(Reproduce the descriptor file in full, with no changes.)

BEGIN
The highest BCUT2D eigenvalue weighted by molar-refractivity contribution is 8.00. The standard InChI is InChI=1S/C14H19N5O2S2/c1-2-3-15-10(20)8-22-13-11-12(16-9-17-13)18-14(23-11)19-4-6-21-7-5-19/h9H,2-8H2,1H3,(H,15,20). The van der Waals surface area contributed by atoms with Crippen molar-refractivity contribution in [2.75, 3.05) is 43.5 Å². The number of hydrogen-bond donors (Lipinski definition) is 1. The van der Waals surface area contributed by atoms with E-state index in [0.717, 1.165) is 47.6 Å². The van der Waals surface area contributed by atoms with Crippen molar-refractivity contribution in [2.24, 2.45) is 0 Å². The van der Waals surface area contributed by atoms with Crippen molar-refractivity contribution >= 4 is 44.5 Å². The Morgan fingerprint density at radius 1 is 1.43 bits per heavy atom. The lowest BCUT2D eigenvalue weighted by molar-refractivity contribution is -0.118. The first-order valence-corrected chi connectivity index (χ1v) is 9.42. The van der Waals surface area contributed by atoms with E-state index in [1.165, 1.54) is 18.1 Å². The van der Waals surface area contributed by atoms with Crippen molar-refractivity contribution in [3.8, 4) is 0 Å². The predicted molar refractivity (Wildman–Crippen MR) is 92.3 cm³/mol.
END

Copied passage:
The highest BCUT2D eigenvalue weighted by molar-refractivity contribution is 8.00. The standard InChI is InChI=1S/C14H19N5O2S2/c1-2-3-15-10(20)8-22-13-11-12(16-9-17-13)18-14(23-11)19-4-6-21-7-5-19/h9H,2-8H2,1H3,(H,15,20). The van der Waals surface area contributed by atoms with Crippen molar-refractivity contribution in [2.75, 3.05) is 43.5 Å². The number of hydrogen-bond donors (Lipinski definition) is 1. The van der Waals surface area contributed by atoms with E-state index in [0.717, 1.165) is 47.6 Å². The van der Waals surface area contributed by atoms with Crippen molar-refractivity contribution in [2.24, 2.45) is 0 Å². The van der Waals surface area contributed by atoms with Crippen molar-refractivity contribution >= 4 is 44.5 Å². The Morgan fingerprint density at radius 1 is 1.43 bits per heavy atom. The lowest BCUT2D eigenvalue weighted by molar-refractivity contribution is -0.118. The first-order valence-corrected chi connectivity index (χ1v) is 9.42. The van der Waals surface area contributed by atoms with E-state index in [1.165, 1.54) is 18.1 Å². The van der Waals surface area contributed by atoms with Crippen molar-refractivity contribution in [3.8, 4) is 0 Å². The predicted molar refractivity (Wildman–Crippen MR) is 92.3 cm³/mol.